The couple had a friend who’d just bought a bank, so they reached out for guidance, contacted a lawyer, and started contacting potential investors. As it played out, Jim Scott knew a lot of farmers who were interested in buying in, and word spread through their part of Iowa like Palmer pigweed. One example: While Jim Scott idled at a grain elevator in Winterset, a farmer approached and asked: “Aren’t you married to the woman who is trying to buy the bank in Greenfield?” That farmer became the bank’s largest investor.

It took the Scotts about six months to get through all the meetings and each, “Oh, by the way, you need to raise more money,” setback. They were initially told to raise $2 million but the capital estimates changed with the seasons and by the time they took over the bank on Dec. 3, 2007, they’d raised $4 million from 33 investors. 

“To this day, I can’t believe we really decided to do that,” Scott said. “Once you’re in it, it kind of snowballs.”

The recession years that followed didn’t hurt the ag bank too much, and even in recent years, Union’s farm customers have fared well, thanks to weather that has been conducive to high yields. In 12 years under Scott’s leadership, Union State Bank has nearly doubled its asset size.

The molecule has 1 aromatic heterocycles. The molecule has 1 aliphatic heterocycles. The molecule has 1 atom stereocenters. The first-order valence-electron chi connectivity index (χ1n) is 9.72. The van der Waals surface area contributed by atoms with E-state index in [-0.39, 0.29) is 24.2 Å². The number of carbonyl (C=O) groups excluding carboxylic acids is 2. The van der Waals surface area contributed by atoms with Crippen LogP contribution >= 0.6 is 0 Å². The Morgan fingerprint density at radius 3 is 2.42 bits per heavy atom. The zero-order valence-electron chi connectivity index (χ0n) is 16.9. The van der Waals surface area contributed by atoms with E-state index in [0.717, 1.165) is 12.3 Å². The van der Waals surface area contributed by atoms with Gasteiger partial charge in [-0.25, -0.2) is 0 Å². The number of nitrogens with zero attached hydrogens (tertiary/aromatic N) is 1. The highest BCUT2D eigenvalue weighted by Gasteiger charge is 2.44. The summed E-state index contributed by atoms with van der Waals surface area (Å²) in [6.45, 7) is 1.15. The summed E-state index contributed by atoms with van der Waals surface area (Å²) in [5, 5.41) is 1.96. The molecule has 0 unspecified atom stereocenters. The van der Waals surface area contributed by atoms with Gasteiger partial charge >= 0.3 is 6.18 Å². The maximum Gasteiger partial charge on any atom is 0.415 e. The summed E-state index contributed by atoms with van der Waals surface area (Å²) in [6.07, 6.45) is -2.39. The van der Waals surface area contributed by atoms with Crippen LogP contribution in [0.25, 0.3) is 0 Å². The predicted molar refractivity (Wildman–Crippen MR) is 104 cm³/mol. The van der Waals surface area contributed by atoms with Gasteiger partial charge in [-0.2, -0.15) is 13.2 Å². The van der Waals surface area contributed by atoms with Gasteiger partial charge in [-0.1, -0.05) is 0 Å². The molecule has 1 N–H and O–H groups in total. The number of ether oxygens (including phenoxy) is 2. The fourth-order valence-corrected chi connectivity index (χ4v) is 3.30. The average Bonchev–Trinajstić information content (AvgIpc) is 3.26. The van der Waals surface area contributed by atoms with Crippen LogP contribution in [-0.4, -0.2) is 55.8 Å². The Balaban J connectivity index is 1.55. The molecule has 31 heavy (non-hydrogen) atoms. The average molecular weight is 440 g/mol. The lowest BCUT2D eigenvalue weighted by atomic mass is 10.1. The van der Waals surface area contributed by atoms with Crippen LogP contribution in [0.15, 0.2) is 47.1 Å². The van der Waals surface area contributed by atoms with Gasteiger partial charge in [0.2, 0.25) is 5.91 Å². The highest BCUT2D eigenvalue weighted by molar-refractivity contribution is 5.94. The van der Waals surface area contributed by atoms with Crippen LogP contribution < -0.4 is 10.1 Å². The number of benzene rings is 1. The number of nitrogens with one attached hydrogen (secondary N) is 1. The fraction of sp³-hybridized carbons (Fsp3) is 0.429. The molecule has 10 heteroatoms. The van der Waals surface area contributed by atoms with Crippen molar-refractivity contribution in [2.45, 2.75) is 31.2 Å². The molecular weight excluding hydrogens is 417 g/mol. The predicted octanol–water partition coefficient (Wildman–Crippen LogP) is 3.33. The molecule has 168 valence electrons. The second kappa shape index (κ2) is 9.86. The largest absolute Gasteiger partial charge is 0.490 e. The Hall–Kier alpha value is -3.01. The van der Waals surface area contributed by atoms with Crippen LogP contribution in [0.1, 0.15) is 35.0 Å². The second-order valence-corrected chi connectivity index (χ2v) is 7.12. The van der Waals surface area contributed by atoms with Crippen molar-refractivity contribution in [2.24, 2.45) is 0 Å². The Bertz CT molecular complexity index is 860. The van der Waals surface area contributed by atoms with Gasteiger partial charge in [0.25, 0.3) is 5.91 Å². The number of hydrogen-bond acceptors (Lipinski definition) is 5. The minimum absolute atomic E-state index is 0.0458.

Scott and her husband, Jim, run a cow-calf operation at their 1,200 acre farm; they have three children and seven grandchildren. In September, Scott completed her year as chair of the Iowa Bankers Association. Scott has also served on the Advisory Board for the Iowa Division of Banking and on the Community Bankers Council of the American Bankers Association.

As the leader of an $80 million bank and part of the executive committee for the Iowa Bankers Association, Scott has advocated enthusiastically for her banking peers.  In a conversation with former FDIC Chair Martin Gruenberg, for instance, Scott noted that the regulator’s idea of a “small bank” was “maybe under $1 billion.” When she pressed the point, asking: “What about an $80 million bank?” Gruenberg’s response was to tout the economies of scale. “That was frustrating,” she said. That exchange aside, Scott said one of the highlights of her involvement in IBA leadership has been building relationships with legislators.